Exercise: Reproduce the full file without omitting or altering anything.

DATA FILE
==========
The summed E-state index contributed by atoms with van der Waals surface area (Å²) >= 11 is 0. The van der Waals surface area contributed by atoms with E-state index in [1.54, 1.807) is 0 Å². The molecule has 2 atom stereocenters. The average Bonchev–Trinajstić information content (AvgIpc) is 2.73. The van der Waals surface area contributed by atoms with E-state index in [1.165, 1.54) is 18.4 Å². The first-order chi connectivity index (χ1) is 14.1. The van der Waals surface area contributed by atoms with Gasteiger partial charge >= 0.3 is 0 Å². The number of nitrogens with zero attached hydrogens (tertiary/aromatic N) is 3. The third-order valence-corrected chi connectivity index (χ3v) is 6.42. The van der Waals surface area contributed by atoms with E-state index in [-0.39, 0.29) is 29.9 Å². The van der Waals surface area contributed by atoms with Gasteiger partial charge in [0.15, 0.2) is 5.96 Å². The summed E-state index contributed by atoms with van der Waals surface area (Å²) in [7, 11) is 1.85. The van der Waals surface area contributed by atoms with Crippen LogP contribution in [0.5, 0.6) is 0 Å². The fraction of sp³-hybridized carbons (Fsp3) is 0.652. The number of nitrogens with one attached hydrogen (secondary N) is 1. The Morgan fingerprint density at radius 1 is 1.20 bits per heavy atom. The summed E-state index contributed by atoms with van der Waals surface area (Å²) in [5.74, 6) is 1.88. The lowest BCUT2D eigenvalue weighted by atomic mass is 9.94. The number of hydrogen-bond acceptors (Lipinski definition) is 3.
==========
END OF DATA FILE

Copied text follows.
The summed E-state index contributed by atoms with van der Waals surface area (Å²) >= 11 is 0. The van der Waals surface area contributed by atoms with E-state index in [1.54, 1.807) is 0 Å². The molecule has 2 atom stereocenters. The average Bonchev–Trinajstić information content (AvgIpc) is 2.73. The van der Waals surface area contributed by atoms with E-state index in [1.165, 1.54) is 18.4 Å². The first-order chi connectivity index (χ1) is 14.1. The van der Waals surface area contributed by atoms with Gasteiger partial charge >= 0.3 is 0 Å². The number of nitrogens with zero attached hydrogens (tertiary/aromatic N) is 3. The third-order valence-corrected chi connectivity index (χ3v) is 6.42. The van der Waals surface area contributed by atoms with E-state index in [-0.39, 0.29) is 29.9 Å². The van der Waals surface area contributed by atoms with Gasteiger partial charge in [0.15, 0.2) is 5.96 Å². The summed E-state index contributed by atoms with van der Waals surface area (Å²) in [7, 11) is 1.85. The van der Waals surface area contributed by atoms with Crippen LogP contribution in [0.5, 0.6) is 0 Å². The fraction of sp³-hybridized carbons (Fsp3) is 0.652. The number of nitrogens with one attached hydrogen (secondary N) is 1. The Morgan fingerprint density at radius 1 is 1.20 bits per heavy atom. The summed E-state index contributed by atoms with van der Waals surface area (Å²) in [5.74, 6) is 1.88. The lowest BCUT2D eigenvalue weighted by atomic mass is 9.94. The number of hydrogen-bond acceptors (Lipinski definition) is 3.